Women begin preparing for Karva Chauth a few days in advance, by buying cosmetics (shringar), traditional adornments or jewelry, and puja items, such as the Karva lamps, matthi, henna and the decorated puja thali (plate). Local bazaars take on a festive look as shopkeepers put their Karva Chauth related products on display. On the day of the fast, women from Punjab awake to eat and drink just before sunrise. In Uttar Pradesh, celebrants eat soot feni with milk in sugar on the eve of the festival. It is said that this helps them go without water the next day. In Punjab, sargi (ਸਰਗੀ) is an important part of this pre-dawn meal and always includes fenia. It is traditional for the sargi to be sent or given to the woman by her mother-in-law. If the mother-in-law lives with the woman, the pre-dawn meal is prepared by the mother-in-law.

The fast begins with dawn. Fasting women do not eat during the day. In traditional observances of the fast, the fasting woman does no housework. Women apply henna and other cosmetics to themselves and each other. The day passes in meeting friends and relatives. In some regions, it is customary to give and exchange painted clay pots filled with put bangles, ribbons, home-made candy, cosmetics and small cloth items (e.g., handkerchiefs). Since Karva Chauth follows soon after the Kharif crop harvest in the rural areas, it is a good time for community festivities and gift exchanges. Parents often send gifts to their married daughters and their children.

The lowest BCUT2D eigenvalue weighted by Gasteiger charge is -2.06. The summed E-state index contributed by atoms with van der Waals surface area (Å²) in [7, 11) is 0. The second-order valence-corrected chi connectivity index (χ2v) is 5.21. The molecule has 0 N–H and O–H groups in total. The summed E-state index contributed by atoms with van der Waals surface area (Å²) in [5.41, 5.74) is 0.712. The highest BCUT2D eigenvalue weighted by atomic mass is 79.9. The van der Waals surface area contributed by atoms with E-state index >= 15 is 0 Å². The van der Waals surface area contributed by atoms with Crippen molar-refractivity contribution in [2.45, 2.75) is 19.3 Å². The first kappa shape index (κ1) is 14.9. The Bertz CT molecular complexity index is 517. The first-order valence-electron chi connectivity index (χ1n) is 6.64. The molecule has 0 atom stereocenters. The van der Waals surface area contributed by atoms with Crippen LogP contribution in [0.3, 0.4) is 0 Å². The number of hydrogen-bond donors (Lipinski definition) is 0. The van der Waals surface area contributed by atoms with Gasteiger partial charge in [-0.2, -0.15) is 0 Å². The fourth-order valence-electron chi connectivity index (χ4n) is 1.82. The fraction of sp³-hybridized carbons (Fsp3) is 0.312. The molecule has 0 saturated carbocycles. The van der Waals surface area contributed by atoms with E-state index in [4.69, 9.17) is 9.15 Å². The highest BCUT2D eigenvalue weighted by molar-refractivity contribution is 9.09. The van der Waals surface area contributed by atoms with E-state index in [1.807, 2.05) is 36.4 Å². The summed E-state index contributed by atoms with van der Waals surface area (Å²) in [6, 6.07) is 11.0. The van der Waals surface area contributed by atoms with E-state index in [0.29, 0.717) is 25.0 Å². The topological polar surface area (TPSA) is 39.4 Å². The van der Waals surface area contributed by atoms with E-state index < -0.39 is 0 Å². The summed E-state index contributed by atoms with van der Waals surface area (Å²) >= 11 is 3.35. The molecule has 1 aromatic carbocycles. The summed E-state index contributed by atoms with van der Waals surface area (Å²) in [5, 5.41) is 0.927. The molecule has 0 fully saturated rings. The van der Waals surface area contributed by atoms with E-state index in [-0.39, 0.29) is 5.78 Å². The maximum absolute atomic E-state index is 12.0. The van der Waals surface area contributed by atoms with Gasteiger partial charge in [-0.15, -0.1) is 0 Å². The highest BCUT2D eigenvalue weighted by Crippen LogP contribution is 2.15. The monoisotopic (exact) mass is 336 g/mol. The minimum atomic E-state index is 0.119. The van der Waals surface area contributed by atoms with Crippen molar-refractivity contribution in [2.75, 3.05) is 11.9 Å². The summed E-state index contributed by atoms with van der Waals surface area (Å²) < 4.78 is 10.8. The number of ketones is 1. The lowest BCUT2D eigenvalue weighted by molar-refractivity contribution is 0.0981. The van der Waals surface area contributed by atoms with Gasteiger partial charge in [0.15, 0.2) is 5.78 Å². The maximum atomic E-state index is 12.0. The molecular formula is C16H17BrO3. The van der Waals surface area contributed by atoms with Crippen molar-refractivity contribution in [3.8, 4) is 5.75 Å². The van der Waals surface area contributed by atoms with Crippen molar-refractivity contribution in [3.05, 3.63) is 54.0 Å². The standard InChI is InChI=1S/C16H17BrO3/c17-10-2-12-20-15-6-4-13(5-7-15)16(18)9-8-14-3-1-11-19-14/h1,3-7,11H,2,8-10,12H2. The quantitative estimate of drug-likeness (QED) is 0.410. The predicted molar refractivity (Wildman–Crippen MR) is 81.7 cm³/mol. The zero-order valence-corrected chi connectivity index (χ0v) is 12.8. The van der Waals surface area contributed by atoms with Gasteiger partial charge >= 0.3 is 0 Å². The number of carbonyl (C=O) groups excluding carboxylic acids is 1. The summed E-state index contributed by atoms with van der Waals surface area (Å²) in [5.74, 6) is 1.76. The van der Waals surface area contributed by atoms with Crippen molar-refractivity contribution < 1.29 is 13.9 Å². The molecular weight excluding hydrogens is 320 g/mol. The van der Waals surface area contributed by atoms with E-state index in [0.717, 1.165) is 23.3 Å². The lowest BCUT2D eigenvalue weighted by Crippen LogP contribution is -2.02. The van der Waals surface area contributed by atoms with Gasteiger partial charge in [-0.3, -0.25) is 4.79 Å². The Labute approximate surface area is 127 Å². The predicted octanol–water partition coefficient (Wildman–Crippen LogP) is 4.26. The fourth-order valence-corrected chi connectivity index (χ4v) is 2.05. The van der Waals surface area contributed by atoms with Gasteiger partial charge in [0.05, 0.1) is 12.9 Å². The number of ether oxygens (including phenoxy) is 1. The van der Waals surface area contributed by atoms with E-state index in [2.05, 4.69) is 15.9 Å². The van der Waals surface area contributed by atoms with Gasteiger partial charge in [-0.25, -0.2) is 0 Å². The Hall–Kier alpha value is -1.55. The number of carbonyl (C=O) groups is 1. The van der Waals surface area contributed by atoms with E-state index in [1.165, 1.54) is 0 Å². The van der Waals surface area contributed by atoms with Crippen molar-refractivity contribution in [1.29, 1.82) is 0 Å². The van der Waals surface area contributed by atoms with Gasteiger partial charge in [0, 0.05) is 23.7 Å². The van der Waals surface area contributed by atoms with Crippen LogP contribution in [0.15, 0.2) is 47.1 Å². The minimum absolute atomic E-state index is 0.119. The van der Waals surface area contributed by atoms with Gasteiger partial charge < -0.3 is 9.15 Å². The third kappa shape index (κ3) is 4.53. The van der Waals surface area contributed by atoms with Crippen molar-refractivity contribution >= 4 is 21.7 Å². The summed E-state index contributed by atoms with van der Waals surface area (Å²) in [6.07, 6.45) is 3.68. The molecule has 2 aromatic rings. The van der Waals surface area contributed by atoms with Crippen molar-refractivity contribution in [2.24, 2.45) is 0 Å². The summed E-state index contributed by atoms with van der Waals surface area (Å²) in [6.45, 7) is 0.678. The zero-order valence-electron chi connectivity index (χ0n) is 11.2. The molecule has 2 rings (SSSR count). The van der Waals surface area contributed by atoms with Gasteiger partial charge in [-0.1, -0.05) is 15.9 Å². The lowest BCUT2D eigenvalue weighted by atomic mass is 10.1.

In the evening, a community women-only ceremony is held. Participants dress in fine clothing and wear jewellery and henna, and (in some regions) dress in the complete finery of their wedding dresses. The dresses (saris or shalwars) are frequently red, gold or orange, which are considered auspicious colors. In Uttar Pradesh, women wear saris or lehangas. The fasters sit in a circle with their puja thalis. Depending on region and community, a version of the story of Karva Chauth is narrated, with regular pauses. The storyteller is usually an older woman or a priest, if one is present. In the pauses, the Karva Chauth puja song is sung collectively the singers perform the feris (passing their thalis around in the circle).